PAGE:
Warning over 'pretty' flower invading Aussie gardens: 'They're everywhere'

By removing invasive plants from your home and region could become more sustainable places to live, gardener Steven told Yahoo.

A plant popular with Aussie homeowners for its low maintenance and tall clusters of colourful bell-shaped flowers may actually be harming the environment by invading gardens, native bushland and roadside areas.

Agapanthus, a South African perennial otherwise called an African lily or lily of the Nile, has become incredibly prominent across Australia since its six species were presumably introduced as garden ornaments in the 1970s. Although referred to as an environmental weed, Agapanthus, which can be found in NSW, Victoria, Tasmania, South Australia and WA, are poisonous and can spread quickly, eliminating habitat for native fauna.

Left, an Agapanthus plant's invasive root system. Right, Steven the gardener holding a spent Agapanthus flower head. Source: TikTok/@Zanisgardening
Agapanthus plants have been a popular feature in Aussie garden beds and roadside areas for decades, but they are 'so invasive', Steven says. Source: TikTok/@Zanisgardening

In a TikTok video posted this week, Steven from Zani’s Gardening — a horticulture blog based on Melbourne’s Mornington Peninsula — described them as “so invasive to the Mornington Peninsula and the Dandenong Ranges” outside of Melbourne.

“As you can see Agapanthus can spread out and clump up really easily,” he said while pointing to spent flowers on one of many bushes seen on a nature strip off a busy road. “Now they spread when the pretty flower that a lot of people like seeds and self reproduces. They can often reproduce through roots on the ground and just completely take over an area.”

Removing invasive plants creates sustainable cities

Steven, who has worked at nurseries since he was a teenager, told Yahoo News that by encouraging people to remove invasive plants from their homes and replace them with natives, cities will become more sustainable places to live.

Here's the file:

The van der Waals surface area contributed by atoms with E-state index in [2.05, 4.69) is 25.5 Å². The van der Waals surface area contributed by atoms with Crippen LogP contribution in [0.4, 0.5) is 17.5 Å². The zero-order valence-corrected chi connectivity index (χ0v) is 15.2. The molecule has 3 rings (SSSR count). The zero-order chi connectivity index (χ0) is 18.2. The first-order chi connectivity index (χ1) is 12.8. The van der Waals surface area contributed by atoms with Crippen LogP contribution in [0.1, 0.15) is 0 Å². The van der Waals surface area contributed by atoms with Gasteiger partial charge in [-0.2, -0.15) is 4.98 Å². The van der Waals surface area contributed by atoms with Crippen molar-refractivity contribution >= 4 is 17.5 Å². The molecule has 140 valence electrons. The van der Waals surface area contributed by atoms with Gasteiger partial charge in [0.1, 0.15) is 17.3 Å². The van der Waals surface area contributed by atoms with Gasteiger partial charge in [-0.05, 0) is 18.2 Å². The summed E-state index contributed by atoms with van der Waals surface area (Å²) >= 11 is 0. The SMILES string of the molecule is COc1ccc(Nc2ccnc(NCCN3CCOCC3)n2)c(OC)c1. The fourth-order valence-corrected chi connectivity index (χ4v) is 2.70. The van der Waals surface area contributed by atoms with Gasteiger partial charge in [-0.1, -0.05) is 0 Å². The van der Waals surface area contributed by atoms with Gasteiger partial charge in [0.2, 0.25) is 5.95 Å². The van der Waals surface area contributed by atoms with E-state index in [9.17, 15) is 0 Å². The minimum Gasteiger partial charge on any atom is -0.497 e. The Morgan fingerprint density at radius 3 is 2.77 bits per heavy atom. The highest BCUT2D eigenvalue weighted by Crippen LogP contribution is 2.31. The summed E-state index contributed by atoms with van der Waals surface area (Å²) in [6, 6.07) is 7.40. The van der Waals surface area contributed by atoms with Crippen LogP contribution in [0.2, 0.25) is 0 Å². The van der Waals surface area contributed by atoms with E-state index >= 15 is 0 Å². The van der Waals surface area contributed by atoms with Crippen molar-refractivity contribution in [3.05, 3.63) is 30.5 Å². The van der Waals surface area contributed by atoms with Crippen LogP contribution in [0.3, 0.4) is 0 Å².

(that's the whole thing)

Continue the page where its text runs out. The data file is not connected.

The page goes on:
“More native plants attract more bees and birds to their natural environment,” he explained. “A good garden should include a few natives as part of the design to accommodate for this. Also keep in mind the growth habits of other plants … you want to read the label and have a good understanding that what you purchase will suit the fauna/birds and not grow [big enough] to destroy and take over a certain area.”

Steven said the move could also have a positive impact on prospective property value. “A property likely won’t sell as well if they have invasive plants that will cost a lot to remove,” he said.

Agapanthus in a garden in Australia.
'Deadheading' an Agapanthus plant's spent flowers just before they develop into seeds can help stop it from spreading so much. Source: AAP

To remove an Agapanthus, the gardener said the best option is to spray it — a popular option is glyphosate — until it “breaks down naturally”. “You’ll have a much better chance of actually getting them out … the roots are really vigorous and they go quite deep into the ground so to shovel them out can be quite difficult,” Steven said.

Council urges residents to bin Agapanthus seeds

Last month, Wingecarribee Shire Council in the Southern Highlands of NSW urged residents to appropriately dispose of Agapanthus seeds by “deadheading” — removing the spent flower heads just before they develop into seeds — ideally between December and March.

However, the cuttings cannot simply be placed in a green compost bin. “Agapanthus seeds are incredibly persistent, resilient, and they can survive in soil for years, even in mulch piles,” General Manager of Wingecarribee Shire Council Lisa Miscamble warned.

They should be placed in the green garden organics bin to ensure they’re properly decomposed and won’t spread any further, the council said.

Love Australia's weird and wonderful environment? Get our new newsletter showcasing the week’s best stories.